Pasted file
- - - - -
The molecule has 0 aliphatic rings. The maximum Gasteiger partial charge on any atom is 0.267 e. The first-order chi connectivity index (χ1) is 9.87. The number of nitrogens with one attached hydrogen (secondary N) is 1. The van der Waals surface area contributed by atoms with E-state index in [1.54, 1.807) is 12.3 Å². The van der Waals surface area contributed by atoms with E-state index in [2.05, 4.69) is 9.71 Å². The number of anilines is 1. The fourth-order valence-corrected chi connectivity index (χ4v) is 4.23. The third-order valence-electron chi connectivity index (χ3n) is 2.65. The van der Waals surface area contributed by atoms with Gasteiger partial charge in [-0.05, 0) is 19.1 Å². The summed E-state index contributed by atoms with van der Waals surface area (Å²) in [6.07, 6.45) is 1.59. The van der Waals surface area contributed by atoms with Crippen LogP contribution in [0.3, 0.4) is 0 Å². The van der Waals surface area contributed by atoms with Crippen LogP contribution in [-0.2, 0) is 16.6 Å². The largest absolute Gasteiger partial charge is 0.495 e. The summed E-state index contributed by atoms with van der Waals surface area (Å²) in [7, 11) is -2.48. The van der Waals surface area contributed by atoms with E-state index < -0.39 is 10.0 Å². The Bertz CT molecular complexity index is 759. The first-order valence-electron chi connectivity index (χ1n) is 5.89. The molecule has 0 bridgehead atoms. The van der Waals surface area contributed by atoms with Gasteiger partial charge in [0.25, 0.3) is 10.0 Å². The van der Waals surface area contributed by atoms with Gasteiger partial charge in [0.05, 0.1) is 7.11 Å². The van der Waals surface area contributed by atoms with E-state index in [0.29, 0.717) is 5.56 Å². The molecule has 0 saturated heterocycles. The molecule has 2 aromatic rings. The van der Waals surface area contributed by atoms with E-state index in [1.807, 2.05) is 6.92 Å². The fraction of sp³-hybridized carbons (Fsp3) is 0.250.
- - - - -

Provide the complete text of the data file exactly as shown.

The molecule has 0 aliphatic rings. The maximum Gasteiger partial charge on any atom is 0.267 e. The first-order chi connectivity index (χ1) is 9.87. The number of nitrogens with one attached hydrogen (secondary N) is 1. The van der Waals surface area contributed by atoms with E-state index in [1.54, 1.807) is 12.3 Å². The van der Waals surface area contributed by atoms with E-state index in [2.05, 4.69) is 9.71 Å². The number of anilines is 1. The fourth-order valence-corrected chi connectivity index (χ4v) is 4.23. The third-order valence-electron chi connectivity index (χ3n) is 2.65. The van der Waals surface area contributed by atoms with Gasteiger partial charge in [-0.05, 0) is 19.1 Å². The summed E-state index contributed by atoms with van der Waals surface area (Å²) in [6.07, 6.45) is 1.59. The van der Waals surface area contributed by atoms with Crippen LogP contribution in [0.3, 0.4) is 0 Å². The van der Waals surface area contributed by atoms with Crippen LogP contribution in [-0.2, 0) is 16.6 Å². The largest absolute Gasteiger partial charge is 0.495 e. The summed E-state index contributed by atoms with van der Waals surface area (Å²) in [7, 11) is -2.48. The van der Waals surface area contributed by atoms with E-state index < -0.39 is 10.0 Å². The Bertz CT molecular complexity index is 759. The first-order valence-electron chi connectivity index (χ1n) is 5.89. The molecule has 0 bridgehead atoms. The van der Waals surface area contributed by atoms with Gasteiger partial charge in [0.25, 0.3) is 10.0 Å². The van der Waals surface area contributed by atoms with Gasteiger partial charge in [0.05, 0.1) is 7.11 Å². The van der Waals surface area contributed by atoms with E-state index in [0.29, 0.717) is 5.56 Å². The molecule has 0 saturated heterocycles. The molecule has 2 aromatic rings. The van der Waals surface area contributed by atoms with E-state index in [1.807, 2.05) is 6.92 Å². The fraction of sp³-hybridized carbons (Fsp3) is 0.250.